Also note that the brackets are machined to allow the use of the original attachment hardware and by doing so retains your Ford’s alignment setting.
The Mustang rotor also has the same pilot diameter (2.43″) as your OEM rims – making your rims properly centered by the hub, not the lugs. Offset is within 1/8″, preserving your original stance.
This is what I love about these guys is the use of modern components which are readily available at your local parts store, plus the price is very reasonable compared to other disc brake conversions.
There are 3 most common upgrades that will work well on your classic vehicle. I will give examples for each conversion.
1. Convert the single port master cylinder to a dual port master cylinder, then adding a brake booster to your all drum set up.
A few years ago, I had the opportunity to work on a 1964 Oldsmobile Dynamic 88. This was an all-wheel drum set up with a “death Jar” single port master cylinder with no power brake set up.
Now this car looks very similar to the Impala of that year, and I thought this is going to be a piece of cake. I will find an Impala brake conversion which will allow me to keep the stock wheels.
Well to my horror after purchasing the kit, I was attempting to mock up the rotors and calipers to the spindle. I found that they were very different, and I was devastated.
After several go-arounds, I contacted the owner who was disappointed to hear that there was no kit out there that would work with the stock wheel set up.
That day I went home determined to find some way I could improve the Olds’ braking power. After several days of research, I had finally came up with a plan.
If I could not alter the brakes themselves, I could change out the master cylinder (with which I did purchased a 1966 Cadillac dual master cylinder with brake booster, which was literally a bolt in application).
This would separate the front wheel lines from the rear wheels, thus giving added safety in case one or the other failed.
I did have to run two new lines to the front wheels, but wow! What a difference with the brake assist, it came out better than I had expected.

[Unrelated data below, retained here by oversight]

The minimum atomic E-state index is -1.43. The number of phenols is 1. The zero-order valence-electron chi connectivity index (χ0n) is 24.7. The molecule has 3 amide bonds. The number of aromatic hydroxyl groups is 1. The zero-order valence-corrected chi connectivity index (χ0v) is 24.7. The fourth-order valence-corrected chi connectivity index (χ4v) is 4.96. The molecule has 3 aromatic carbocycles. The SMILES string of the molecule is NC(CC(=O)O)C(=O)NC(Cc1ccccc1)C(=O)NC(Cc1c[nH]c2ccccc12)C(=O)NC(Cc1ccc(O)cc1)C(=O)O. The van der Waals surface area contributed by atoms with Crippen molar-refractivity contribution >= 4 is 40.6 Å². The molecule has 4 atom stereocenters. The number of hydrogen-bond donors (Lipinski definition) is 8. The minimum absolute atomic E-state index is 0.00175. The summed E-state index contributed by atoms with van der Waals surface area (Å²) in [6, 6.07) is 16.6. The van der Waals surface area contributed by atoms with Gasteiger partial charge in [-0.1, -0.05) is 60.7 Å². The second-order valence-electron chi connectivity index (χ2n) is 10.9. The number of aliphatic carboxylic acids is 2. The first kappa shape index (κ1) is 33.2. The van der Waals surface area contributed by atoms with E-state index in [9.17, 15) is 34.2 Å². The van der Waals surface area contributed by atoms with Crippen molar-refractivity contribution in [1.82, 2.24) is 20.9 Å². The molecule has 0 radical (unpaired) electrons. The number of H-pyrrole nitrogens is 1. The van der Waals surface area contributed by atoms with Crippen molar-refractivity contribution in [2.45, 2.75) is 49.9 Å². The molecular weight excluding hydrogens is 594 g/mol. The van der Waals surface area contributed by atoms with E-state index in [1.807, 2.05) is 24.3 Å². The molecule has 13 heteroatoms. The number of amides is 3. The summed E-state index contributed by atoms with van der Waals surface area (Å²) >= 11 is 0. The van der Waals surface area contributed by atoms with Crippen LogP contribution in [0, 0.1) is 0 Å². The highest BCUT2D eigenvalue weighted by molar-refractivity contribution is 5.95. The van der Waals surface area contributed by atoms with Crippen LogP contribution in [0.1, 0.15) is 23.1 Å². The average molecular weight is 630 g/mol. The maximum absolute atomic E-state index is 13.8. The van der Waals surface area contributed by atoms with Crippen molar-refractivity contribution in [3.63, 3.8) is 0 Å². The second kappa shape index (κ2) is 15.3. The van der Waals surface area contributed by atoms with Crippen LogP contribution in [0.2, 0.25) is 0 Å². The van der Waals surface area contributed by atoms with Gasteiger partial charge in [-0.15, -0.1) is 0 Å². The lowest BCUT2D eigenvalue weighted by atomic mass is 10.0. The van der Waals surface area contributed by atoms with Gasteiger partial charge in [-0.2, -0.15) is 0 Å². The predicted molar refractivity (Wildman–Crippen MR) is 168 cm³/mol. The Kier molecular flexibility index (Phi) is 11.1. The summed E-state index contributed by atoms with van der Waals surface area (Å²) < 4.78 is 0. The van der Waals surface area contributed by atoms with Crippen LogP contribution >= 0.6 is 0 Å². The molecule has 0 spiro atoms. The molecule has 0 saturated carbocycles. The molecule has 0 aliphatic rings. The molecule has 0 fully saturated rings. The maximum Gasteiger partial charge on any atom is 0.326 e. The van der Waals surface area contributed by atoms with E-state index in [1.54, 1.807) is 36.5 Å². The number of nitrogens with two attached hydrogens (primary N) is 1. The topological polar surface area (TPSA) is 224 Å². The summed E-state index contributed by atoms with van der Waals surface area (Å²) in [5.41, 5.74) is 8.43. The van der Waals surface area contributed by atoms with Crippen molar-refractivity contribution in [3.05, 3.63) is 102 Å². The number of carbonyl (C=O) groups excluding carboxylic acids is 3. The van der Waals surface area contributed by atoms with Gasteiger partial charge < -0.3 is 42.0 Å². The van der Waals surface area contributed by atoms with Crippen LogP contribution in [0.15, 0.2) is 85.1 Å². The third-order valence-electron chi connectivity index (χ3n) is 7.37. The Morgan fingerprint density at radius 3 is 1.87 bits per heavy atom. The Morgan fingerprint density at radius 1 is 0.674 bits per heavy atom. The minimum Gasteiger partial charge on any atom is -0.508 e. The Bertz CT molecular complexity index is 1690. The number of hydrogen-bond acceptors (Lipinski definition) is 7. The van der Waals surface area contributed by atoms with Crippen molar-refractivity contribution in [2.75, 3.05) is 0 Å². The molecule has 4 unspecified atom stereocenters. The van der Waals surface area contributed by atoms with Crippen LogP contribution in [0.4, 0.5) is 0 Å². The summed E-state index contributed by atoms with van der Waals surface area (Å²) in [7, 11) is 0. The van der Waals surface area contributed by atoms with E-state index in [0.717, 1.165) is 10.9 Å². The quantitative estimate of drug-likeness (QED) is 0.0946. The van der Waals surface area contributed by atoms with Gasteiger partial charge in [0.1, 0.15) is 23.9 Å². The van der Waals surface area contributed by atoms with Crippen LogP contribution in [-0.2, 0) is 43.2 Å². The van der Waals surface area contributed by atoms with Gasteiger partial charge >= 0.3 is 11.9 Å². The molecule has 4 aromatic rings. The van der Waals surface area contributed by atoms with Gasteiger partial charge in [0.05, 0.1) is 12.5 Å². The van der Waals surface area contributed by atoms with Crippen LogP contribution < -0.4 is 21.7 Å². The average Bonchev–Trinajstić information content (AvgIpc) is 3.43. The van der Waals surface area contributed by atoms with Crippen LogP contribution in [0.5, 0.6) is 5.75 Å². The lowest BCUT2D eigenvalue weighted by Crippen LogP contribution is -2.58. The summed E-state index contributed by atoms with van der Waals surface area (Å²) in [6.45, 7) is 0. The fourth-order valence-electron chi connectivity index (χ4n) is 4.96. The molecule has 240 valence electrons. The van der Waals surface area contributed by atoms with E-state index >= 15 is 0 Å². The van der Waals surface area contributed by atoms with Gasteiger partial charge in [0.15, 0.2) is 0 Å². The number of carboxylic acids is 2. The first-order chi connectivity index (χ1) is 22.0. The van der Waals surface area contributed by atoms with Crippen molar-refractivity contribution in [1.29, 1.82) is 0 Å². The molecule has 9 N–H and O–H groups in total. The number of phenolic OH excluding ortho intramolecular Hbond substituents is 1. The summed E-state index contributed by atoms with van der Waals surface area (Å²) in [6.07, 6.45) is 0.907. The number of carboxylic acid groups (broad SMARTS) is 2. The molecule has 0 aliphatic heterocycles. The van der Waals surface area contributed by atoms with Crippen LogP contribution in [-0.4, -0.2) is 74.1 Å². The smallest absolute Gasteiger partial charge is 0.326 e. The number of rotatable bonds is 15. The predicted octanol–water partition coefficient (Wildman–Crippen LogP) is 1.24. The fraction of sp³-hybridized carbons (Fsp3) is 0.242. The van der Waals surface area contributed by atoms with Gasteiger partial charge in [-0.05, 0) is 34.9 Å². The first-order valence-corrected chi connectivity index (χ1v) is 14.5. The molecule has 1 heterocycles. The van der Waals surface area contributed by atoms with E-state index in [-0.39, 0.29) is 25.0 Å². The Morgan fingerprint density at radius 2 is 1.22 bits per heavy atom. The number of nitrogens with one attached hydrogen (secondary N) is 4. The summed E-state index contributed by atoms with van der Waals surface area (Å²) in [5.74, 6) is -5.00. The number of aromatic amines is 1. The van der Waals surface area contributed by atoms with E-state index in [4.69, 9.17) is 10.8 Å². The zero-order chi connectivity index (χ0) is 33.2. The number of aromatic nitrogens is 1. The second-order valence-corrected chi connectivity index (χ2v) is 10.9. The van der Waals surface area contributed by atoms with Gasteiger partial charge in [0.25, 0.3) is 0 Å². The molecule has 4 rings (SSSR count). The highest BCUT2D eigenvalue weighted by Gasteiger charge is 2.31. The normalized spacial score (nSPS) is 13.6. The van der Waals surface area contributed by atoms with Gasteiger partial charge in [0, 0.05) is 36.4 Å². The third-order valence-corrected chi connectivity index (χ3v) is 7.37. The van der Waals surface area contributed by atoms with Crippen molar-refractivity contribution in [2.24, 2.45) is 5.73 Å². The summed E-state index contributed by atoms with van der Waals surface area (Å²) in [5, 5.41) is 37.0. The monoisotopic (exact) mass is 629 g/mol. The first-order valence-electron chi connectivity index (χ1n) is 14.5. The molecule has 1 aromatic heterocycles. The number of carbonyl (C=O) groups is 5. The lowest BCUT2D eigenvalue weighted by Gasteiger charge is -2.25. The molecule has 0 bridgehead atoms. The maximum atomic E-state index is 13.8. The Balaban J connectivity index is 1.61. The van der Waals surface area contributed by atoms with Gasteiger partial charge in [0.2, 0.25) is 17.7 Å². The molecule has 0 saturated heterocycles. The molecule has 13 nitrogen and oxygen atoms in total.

2. Convert the single port master cylinder to a dual port set up swapping out the front brake drums to disc brake set up.
Several months ago, I did this disc brake conversion on a 1965 Mustang. This kit is different in the aspects that the car has a manual transmission.
The owner wanted to keep the stock steel wheels, but did not want to cut up the support beam in order to fit a dual master cylinder with a brake booster.
Luckily I found the perfect kit, and using a modern plastic brake reservoir for the master cylinder; routing it to a later model of a Mustang proportioning valve.
3. Convert the single port master cylinder to a dual port set up swapping out front and rear wheel drum set up with disc brakes.
This last conversion I did on a 66 Chevy C10 a few months back. Spare no expense, the owner wanted to go with drop spindles the whole nine yards.
I knew immediately Wilwood was the brand to use. This is a high-performance Truck we needed the very best to slow down the Ls1.
I have had nothing but great experiences with this company over the years, the only drawback is they can be quite expensive.
In conclusion, it’s up to how much you want to spend. These are some of many examples you can use as a reference. In the end you will be relaxed and confident that your classic will stop on a dime!